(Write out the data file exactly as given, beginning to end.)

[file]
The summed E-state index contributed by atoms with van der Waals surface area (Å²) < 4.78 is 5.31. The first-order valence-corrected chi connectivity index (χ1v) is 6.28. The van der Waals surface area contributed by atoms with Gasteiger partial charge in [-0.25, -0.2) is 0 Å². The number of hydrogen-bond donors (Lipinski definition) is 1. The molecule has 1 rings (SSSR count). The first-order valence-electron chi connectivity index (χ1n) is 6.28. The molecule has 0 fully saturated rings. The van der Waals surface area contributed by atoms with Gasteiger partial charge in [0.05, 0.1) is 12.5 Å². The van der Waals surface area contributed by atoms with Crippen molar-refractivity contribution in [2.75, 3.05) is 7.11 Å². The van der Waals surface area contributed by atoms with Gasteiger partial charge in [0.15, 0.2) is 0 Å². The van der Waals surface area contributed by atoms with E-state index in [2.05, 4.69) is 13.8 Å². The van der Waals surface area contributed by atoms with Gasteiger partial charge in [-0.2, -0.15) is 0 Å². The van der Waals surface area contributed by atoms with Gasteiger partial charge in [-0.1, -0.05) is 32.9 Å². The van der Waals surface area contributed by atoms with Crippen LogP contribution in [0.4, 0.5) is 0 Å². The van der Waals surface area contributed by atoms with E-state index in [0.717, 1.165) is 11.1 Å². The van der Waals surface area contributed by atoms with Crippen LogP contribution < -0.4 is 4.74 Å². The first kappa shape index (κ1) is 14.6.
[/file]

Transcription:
The summed E-state index contributed by atoms with van der Waals surface area (Å²) < 4.78 is 5.31. The first-order valence-corrected chi connectivity index (χ1v) is 6.28. The van der Waals surface area contributed by atoms with Gasteiger partial charge in [-0.25, -0.2) is 0 Å². The number of hydrogen-bond donors (Lipinski definition) is 1. The molecule has 1 rings (SSSR count). The first-order valence-electron chi connectivity index (χ1n) is 6.28. The molecule has 0 fully saturated rings. The van der Waals surface area contributed by atoms with Gasteiger partial charge in [0.05, 0.1) is 12.5 Å². The van der Waals surface area contributed by atoms with Crippen molar-refractivity contribution in [2.75, 3.05) is 7.11 Å². The van der Waals surface area contributed by atoms with Gasteiger partial charge in [0.15, 0.2) is 0 Å². The van der Waals surface area contributed by atoms with E-state index in [2.05, 4.69) is 13.8 Å². The van der Waals surface area contributed by atoms with Gasteiger partial charge in [-0.2, -0.15) is 0 Å². The van der Waals surface area contributed by atoms with Gasteiger partial charge in [-0.1, -0.05) is 32.9 Å². The van der Waals surface area contributed by atoms with Crippen LogP contribution in [0.4, 0.5) is 0 Å². The van der Waals surface area contributed by atoms with E-state index in [0.717, 1.165) is 11.1 Å². The van der Waals surface area contributed by atoms with Crippen LogP contribution < -0.4 is 4.74 Å². The first kappa shape index (κ1) is 14.6.